[Paleopsych] drugs and alcohol

Werbos, Dr. Paul J. paul.werbos at verizon.net
Mon Aug 23 20:28:44 UTC 2004

At 11:29 AM 8/23/2004 -0700, Steve wrote:
>Beg to differ on the existence of
>an alcohol cartel.
>It's an industry and it looks out for
>its own interests just like any other
>I once heard that 30% of the people
>in hospitals are there for diseases
>caused by alcohol use.

Are we solving problems or having fun here?

Lots of people die from cancer, more than from alcohol,
but there are no street hustlers trying to shove cancer down your throat
if you happen to live in the ghetto.

But you don't. That's the real issue here.
It's easy to think in terms of philosophical abstractions when you don't
have folks shoving it down your throat right at your own front stoop.
Especially if you don't know what a front stoop is.

The US did once have much more serious criminal problems with
alcohol during prohibition. Very strict Catholics helped lead the fight
against prohibition, not because they loved alcohol, but because they could
see the political structural damage out of control in cities across the US.
But they didn't feel obligated (like today's polarized folks) to glorify 
the limited legalization or
recommend advertizing and selling it like water.

But the cocaine machinery in this world is -- to repeat -- every bit
as dangerous as Al Queida. It's not just some academic meme.
In part, it is a curse that we in the US visit on people in places like
Latin America (let alone our own ghettoes) ... in places like Rio,
where half the people are virtual slaves of the local drug lords --
and no, the drug is not aspirin, and no, the bulk of the money doesn't come
from the Amazon jungle.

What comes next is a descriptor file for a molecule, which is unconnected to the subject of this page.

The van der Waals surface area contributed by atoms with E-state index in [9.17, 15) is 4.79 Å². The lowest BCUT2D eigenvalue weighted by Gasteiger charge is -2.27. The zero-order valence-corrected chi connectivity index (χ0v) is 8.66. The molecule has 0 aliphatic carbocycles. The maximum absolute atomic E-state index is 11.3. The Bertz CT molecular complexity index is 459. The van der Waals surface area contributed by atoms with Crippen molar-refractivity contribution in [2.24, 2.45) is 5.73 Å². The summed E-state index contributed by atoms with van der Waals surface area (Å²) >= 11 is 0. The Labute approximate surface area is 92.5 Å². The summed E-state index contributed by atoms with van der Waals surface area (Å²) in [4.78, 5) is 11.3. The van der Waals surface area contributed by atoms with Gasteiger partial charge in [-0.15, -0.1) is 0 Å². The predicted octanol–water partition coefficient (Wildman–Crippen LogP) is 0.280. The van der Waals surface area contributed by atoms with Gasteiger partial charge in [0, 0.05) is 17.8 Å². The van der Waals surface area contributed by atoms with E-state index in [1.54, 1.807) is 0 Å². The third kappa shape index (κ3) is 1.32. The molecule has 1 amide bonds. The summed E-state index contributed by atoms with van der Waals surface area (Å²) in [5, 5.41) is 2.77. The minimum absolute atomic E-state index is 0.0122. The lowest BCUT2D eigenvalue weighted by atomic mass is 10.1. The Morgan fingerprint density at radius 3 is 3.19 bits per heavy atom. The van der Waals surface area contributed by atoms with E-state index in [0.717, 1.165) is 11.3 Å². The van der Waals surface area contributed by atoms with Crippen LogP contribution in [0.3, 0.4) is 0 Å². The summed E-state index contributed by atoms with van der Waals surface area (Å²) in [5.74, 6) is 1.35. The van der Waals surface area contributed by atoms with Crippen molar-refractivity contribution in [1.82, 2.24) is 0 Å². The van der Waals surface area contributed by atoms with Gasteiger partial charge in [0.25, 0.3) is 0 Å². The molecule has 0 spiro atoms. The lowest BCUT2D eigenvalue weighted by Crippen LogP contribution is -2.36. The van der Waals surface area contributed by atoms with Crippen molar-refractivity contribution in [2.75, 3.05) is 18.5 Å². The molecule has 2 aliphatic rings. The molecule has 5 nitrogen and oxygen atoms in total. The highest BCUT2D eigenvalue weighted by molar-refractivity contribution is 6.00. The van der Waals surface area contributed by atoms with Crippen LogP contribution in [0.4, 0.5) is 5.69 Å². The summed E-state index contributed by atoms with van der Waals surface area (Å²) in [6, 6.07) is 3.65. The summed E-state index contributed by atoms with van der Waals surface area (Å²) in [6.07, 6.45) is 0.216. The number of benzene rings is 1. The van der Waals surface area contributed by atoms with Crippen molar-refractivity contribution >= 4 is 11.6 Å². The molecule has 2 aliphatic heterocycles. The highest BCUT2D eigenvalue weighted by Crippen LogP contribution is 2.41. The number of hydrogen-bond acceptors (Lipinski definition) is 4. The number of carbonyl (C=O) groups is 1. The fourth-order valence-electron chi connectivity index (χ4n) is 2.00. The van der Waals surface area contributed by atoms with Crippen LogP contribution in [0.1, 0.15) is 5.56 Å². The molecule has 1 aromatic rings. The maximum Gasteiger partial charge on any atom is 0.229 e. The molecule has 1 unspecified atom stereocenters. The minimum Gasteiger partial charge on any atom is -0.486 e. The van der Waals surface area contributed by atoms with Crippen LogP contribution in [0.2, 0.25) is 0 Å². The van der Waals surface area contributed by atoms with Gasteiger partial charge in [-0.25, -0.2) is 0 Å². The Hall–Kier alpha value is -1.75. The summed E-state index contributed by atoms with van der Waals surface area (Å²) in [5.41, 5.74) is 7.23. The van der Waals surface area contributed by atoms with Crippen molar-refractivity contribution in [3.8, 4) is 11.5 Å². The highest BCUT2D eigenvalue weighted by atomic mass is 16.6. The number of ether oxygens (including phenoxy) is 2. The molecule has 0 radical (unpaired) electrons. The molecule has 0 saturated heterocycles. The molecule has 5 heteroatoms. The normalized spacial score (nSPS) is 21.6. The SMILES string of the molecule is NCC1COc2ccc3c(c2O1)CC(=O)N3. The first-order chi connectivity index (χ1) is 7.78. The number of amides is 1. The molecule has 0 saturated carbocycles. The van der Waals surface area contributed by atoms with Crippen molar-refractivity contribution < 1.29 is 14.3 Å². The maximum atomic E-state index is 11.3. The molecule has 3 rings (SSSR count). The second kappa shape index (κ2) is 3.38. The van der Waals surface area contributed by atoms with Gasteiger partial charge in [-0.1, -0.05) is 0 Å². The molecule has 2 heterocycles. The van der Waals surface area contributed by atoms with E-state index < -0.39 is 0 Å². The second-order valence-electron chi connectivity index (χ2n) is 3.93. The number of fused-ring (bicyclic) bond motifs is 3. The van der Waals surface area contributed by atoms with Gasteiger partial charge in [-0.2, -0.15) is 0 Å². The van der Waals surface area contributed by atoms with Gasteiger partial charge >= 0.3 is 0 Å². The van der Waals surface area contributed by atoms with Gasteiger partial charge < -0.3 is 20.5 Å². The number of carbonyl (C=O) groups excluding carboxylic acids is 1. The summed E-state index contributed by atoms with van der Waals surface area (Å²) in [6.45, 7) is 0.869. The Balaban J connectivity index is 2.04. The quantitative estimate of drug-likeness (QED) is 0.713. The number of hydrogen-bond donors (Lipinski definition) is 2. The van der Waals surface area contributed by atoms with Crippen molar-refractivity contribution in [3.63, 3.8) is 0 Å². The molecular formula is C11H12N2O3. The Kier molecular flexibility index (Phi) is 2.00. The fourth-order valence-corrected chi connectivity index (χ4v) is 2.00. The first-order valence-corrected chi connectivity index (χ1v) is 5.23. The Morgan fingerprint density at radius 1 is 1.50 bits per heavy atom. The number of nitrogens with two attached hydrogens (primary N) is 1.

A limited version of the English system, which DOES PROVIDE indefinite
maintenance doses of cocaine in regulated clinics to all registered 
addicts, would go
a long way to pulling out the money from that system. It is only fair that 
society should
demand a little balance and realism on the control side, in exchange for the
partial liberalization. But if you want society to treat cocaine like water 
or aspirin...
in fact... it's unlikely they will follow either your preferences or mine 
at this point.
I might hope that a rational, strong nonfuzzy compromise might get 
somewhere politically, someday...
but... that's just hope.

By the way... for some thoughts about how serious the cocaine cartel 
problem is,
you might get a copy of www.stateofthefuture.org. I seem to recall... the CDROM
which comes with it probably reports some of the current international data.

But.. I also recall the folks who insisted even recently that tobacco was 
good for their health...
there seem to be few limits to the tendency of modern humans to believe 
whatever they want to
believe, even when it kills them to do so. How can we in the urban or 
suburban US imagine we are any better
in that respect than any variety of redneck in the world? The more we 
believe we are
better, as a matter of course, the less likely it is to be so.

>Steve Hovland
>paleopsych mailing list
>paleopsych at paleopsych.org

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